As a manager, I have the unglamorous responsibility of reviewing resumes for job submissions. And as I have slogged through only a handful of resumes, for a job we are grossly underpaying, I had some observations that some of you may need to remember when applying for work. This is directed towards regular office type jobs, but can be used for other jobs as well.
Spelling and Grammar
This isn’t a hard one. I’m sad to say that the command of the English language is strongly lacking, and no more so than when people apply for jobs. If you’re typing your own name, the first letter of your first and last name should be capitalised. This isn’t rocket science. Don’t submit a resume, cover letter or online application where your name is not capitalised. The impression you’re giving the reviewer is that you might still be learning your letters and can’t be bothered to hit that pesky ‘shift’ key that is so tough to find.
Writing in complete sentences and coherent thoughts is something seen occasionally on resumes and online applications. When you’re applying for a job, I realise a lot of places have their own online form they want you to place your information in, how hard is it, I ask you, to type this up in Word and save it and copy and paste into the form? When you don’t take this care with your application, it gives the impression that you are incapable of writing coherently. And let’s be honest, who wants to hire someone who can’t think enough to write something coherent? I know I don’t.
The economy isn’t great, I know, but that doesn’t mean that any and every open position is the right match. A job opening is not a cattle call. If the job requires computer knowledge and you’ve been working at BK, yes, there are computers there, but that doesn’t really demonstrate any technical skill. If you’re applying for a job that requires a college degree, any degree, and you don’t have one, maybe you should rethink applying.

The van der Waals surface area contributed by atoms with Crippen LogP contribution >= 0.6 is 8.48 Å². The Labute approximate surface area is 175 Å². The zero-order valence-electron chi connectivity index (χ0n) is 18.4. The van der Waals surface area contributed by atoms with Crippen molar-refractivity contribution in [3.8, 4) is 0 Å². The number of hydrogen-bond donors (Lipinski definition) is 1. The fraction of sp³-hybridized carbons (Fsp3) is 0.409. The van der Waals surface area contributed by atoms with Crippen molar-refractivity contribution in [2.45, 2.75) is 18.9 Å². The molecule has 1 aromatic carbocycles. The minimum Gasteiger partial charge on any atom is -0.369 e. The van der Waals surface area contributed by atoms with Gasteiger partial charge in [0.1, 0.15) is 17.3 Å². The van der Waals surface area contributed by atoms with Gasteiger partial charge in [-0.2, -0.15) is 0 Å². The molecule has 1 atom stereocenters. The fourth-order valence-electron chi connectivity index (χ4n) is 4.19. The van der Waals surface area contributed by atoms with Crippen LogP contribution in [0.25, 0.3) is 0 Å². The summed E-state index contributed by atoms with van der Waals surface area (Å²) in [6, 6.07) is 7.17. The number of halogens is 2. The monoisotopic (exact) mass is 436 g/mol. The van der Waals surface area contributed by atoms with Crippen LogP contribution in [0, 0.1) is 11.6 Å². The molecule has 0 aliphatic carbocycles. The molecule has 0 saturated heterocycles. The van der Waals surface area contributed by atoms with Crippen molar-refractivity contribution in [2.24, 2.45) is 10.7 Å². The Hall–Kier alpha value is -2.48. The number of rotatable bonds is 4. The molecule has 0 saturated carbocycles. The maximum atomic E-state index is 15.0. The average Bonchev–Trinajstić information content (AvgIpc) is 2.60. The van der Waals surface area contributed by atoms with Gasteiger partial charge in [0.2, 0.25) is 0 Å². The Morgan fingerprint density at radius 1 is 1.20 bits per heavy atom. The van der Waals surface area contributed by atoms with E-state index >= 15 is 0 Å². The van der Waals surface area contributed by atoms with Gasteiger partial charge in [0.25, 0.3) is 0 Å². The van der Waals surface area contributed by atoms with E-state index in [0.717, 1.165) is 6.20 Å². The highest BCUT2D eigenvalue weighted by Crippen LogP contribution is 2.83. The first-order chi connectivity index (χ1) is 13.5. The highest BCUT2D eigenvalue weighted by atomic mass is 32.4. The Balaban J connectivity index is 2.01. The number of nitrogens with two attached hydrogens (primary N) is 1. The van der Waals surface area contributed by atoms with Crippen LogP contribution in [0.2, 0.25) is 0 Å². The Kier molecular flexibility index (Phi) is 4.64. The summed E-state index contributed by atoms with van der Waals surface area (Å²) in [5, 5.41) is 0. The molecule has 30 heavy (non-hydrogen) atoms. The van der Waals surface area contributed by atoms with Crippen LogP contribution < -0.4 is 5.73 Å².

One caveat on this diatribe, while I don’t want to discourage anyone from applying for positions they know they can do, if you are not adjusting your resume for each different position, then you aren’t putting your best foot forward. If you think you can do the job, but your skills or education aren’t a match, then chances are you aren’t going to get the job through conventional methods, like just applying. At that point, something more purposeful would be required, like meeting the HR person, if you can, or finding a way in the door, and moving through the ranks.
As a general rule, most tech-savvy folks, such as those in my field, are terrible at interviewing. The words ‘socially awkward’ come to mind, again and again. If you aren’t great at chatting it up with the person sitting next to you on the plane or in a queue, you might want to read at least this portion of my rant, if nothing else.
First off – if you’re socially awkward, own it. Don’t pretend like you’re not. Interviewers (people) are not stupid and can sense it on you. If you’re struggling, don’t make excuses, own it, mention it once, then do your best to answer the questions without going off on a tangent about something utterly unrelated. Those of us (and I do mean us, I am very socially competent), who can interview very well can banter back and forth while being serious, but if you don’t have it in you, you don’t. Faking it is very obvious and brings your credibility and integrity into question.